10 End of the Year Ideas and Resources for Secondary ELA

1. Assign a course evaluation. Ask students to reflect on what they have learned. When I first began teaching, I was always hesitant to read the survey results, but I had to get over that. Would some students write rude things? A couple, but the benefit of the sincere feedback I gleaned from the majority of the class was invaluable. At the end of the year, I ask students to think about what lessons were most memorable, how they grew as readers and writers, and what suggestions they had for improving the course. While not every response was earth-shattering, I have gained important insights from this reflective activity. These insights have improved my teaching. Click HERE for an End of the Semester Course Reflection and Evaluation for Secondary ELA. (RWH)


2. Plan for next year. How? Is that even possible during this time of year? Yes, it is! Now, I am not talking about during exam prep, but perhaps during the last few weeks when you can see the light! Take a break during that exam marking. You need it. Your head needs it and your eyes need it, too! During these brief 'refreshment breaks,' I take a few minutes to read blog posts from other teachers, complete preliminary research on up and coming YA books that my students might enjoy next year, and even scroll through some social media posts from other teachers' accounts to see what some of their favorite lessons were over the year that I might like to try! (TCS)

3. Purge. I used to have file cabinets full of student work, example projects, art supplies and extra copies. Eventually, I saw a pattern. Many of the art supplies would dry out over the summer. Once in a while, I'd use an example of a project from a previous year, but most of the time, they would collect dust. As for the extra copies, well, I'm continually changing and tweaking what I do, so those just began to fill up the file cabinets. Purging is important because when you return at the beginning of the next school year, the lack of clutter will make you feel energized. If you feel overwhelmed by the task in May, have students help you. Give everyone a job. Organization, responsibility, and community are important life skills that students can learn during this time. Plus, they love helping. (RWH)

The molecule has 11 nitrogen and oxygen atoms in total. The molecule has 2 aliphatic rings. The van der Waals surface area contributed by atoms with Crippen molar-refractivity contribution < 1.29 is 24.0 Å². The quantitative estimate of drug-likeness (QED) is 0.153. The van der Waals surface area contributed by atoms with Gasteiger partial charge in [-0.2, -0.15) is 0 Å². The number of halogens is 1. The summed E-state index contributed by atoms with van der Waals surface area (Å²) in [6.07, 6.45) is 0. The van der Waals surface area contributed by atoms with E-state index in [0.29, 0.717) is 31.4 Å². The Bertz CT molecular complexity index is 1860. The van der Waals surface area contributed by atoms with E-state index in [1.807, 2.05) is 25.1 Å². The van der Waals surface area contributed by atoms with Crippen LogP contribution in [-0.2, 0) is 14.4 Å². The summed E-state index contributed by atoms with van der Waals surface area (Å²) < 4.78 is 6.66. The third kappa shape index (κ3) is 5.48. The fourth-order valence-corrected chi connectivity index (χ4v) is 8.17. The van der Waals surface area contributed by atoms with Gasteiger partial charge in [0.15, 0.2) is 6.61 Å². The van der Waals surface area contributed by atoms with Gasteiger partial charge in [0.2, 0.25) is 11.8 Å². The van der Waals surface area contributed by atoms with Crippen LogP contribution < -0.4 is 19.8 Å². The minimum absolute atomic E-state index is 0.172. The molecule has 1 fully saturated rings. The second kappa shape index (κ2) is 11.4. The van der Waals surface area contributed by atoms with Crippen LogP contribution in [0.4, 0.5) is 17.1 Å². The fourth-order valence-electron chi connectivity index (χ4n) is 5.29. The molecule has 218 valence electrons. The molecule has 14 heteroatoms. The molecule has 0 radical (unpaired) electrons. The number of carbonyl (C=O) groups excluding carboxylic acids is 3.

4. Practice Public Speaking. By the end of the year, most students are more comfortable with their peers after spending months together in a classroom. This is a good time to practice public speaking skills. Use topics that they are familiar with or have a strong opinion about. You might want to complete a short unit on this or just spend a few minutes at the start of every class to talk about issues that are important to them, new events occurring nationally or internationally, or even pop-culture happenings! You may also want to ask students to write a few topics down on a piece of paper, then at the start of each class (or over a few class periods) pull out a new topic and see what everyone has to say about it! (TCS)

5. Try something new. When I have extra time in May, I want to fill it with meaningful content. If you haven't tried an escape room, scaffolding a one-pager, flipping a lesson, asking students to teach an activity, using stations, project-based learning, or jigsaws (just to name a few), now is the time! Students will appreciate the fresh teaching approaches, and you will learn what works best and what doesn't so that you feel more confident about incorporating those activities as part of your standard curriculum. (RWH)